Nakamura et al,23 concluded that there was no correlation between percentage body fat and serum leptin (which is increased in hypothyroid individuals) in euthyroid and hyperthyroid individuals. Bjerved et al11 suggested that TSH levels are not a determinant of future weight changes and BMI is not a determinant of TSH changes. Similar to this study our results also suggest that there might not be any benefit with regard to body weight in keeping TSH in the lower half of the normal range. On plotting our findings on a scatter diagram by taking TSH as independent variable and BMI as dependent variable and applying simple linear regression equation we found no correlation between TSH and BMI in all the three groups in both males and females which is contrary to what was suggested by Asvold et al.,13 and Sakurai et al.24 There are several studies that indicate that weight gain is associated with increase in TSH.4-10 In a retrospective study conducted by Bastemir M et al.,8 on 226 euthyroid obese or overweight females they found that serum TSH were higher in the obese than in the lean individuals, but it is not clear whether the reverse is true.

While some other studies have suggested that TSH and BMI have a significant association within the normal TSH range4,13 our study which also include healthy individuals with normal TSH did not show any such association and in fact there was no significant difference between the BMI of the 3 study population. As opposed to a study which concluded that hyporthyoidism is associated with an increase in BMI and serum leptin levels,25 we did not find a significant difference between the BMI in hypothyroid, euthyroid and subclinical hypothyroid individuals. We also noticed that although the incidence of thyroid hormone disorders are more in females than in males there was no correlation between TSH and BMI in both males and females irrespective of their thyroid hormone status. This finding is contradictory to a study conducted by Millionis et al9 in which correlation between BMI and thyroid function was statistically significant in women and another study conducted by Pergola et al.26 where they suggested a relation between body weight, waist circumference and thyroid hormone function. Although there is well known association between energy expenditure, thermogenesis and thyroid function27 and lower serum T3 is associated with decreased resting metabolic rate,28 the possible role of diet and lifestyle were not assessed. We also measured waist circumference in all the subjects and we noticed that the median and range of waist circumference were similar in the three groups. There was no correlation between TSH and waist circumference in all the three groups in our study irrespective of their thyroid hormone status. This finding is similar to a study conducted by Kitahara et al.15 in which they concluded that there is no significant interaction between BMI or waist circumference with TSH, fT3 and fT4. Measurement of fT3 and fT4 and comparing it with waist circumference would perhaps confirm this finding. Our results contradict the arguments for a causal relationship between TSH and BMI. Further prospective analysis where follow up data is available may help to confirm or refute our findings.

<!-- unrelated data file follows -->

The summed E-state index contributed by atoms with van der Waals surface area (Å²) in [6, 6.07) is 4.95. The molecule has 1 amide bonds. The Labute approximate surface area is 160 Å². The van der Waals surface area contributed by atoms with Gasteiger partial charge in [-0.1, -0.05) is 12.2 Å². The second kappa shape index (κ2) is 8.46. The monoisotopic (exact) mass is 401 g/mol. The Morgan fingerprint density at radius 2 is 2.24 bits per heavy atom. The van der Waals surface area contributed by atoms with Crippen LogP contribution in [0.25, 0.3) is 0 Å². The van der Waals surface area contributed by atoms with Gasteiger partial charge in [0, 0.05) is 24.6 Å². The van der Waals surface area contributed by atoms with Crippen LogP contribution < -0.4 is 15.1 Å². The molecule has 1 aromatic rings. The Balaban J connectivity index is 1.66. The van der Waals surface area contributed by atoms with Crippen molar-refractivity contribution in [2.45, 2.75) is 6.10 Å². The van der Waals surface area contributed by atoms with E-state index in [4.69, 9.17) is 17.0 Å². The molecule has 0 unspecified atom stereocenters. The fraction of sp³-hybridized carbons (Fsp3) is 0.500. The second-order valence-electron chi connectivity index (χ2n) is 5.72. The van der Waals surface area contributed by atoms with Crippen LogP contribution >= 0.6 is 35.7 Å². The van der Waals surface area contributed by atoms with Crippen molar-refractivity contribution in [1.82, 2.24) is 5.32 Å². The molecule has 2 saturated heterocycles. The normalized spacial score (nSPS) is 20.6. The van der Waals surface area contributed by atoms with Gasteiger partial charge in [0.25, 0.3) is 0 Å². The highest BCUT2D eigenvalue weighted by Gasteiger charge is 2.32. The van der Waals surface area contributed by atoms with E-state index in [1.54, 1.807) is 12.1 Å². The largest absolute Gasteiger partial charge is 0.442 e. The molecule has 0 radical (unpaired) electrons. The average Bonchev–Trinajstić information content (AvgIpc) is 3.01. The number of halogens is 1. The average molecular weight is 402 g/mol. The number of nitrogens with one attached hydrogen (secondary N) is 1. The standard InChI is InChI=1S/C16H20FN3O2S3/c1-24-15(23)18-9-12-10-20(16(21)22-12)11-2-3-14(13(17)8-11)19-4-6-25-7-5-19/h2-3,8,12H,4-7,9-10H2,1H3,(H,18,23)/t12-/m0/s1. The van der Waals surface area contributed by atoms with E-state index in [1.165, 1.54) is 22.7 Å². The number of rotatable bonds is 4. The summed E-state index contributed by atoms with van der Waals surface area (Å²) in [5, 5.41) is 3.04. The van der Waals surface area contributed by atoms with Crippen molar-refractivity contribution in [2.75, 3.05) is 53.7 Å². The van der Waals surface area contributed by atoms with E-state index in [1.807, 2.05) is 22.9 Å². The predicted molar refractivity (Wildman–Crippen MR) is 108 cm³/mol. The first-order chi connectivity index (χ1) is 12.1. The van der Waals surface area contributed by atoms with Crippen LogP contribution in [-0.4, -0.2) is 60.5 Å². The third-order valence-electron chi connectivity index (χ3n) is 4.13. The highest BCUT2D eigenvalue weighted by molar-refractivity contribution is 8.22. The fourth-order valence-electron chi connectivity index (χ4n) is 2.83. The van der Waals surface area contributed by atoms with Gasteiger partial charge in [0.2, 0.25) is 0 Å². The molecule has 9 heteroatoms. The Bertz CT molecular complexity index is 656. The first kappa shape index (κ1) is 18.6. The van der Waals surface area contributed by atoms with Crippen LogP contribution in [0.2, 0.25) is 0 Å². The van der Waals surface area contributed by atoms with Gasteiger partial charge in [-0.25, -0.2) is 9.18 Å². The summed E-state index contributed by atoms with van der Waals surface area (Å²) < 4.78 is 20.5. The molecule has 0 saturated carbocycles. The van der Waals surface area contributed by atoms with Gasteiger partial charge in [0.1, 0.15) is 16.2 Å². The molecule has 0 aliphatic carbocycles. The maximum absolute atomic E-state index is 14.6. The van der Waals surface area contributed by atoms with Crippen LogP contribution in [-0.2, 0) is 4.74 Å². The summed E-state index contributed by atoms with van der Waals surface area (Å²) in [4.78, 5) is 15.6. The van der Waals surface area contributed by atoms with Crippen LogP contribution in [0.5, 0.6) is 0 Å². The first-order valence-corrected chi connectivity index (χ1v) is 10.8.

The strengths of this study include a reasonably large sample size that includes euthyroid controls, subclinical and hypothyroid patients. We excluded patients with hyperthyroidism and those with diseases or disorders or on drugs that may have any impact on weight and BMI. Diabetic patients with poor blood sugar control were also excluded and those whose blood glucose was controlled for atleast 3months were included. We also excluded individuals who are in the extreme age groups as old age itself can lead to weight gain and increase in BMI due to reduced resting metabolic rate.29Our study also has major weaknesses. Firstly, the observational design of the study with no follow up data available. Secondly, although T4 was measured for diagnosis of thyroid disorder with TSH, free T3 and free T4 were not measured, which could have added additional information on the subject’s thyroid hormone status. Thirdly, lifestyle, dietary habits and exercise were not considered which could act as independent confounding factor and which could play a major role in TSH receptor expression in abdominal adipose tissue30, 31

Conclusion

We conclude that there is no association between thyroid stimulating hormone and body mass index. And that there is unlikely to be any benefit in maintaining TSH in the lower half of the normal range with regard to weight loss. Other options like dietary changes, lifestyle modification and exercise should be advised instead.

Acknowledgments

None.

Conflicts of interest

The authors declare no conflict of interest, nor have they received financial aid for this case description.

Funding

None.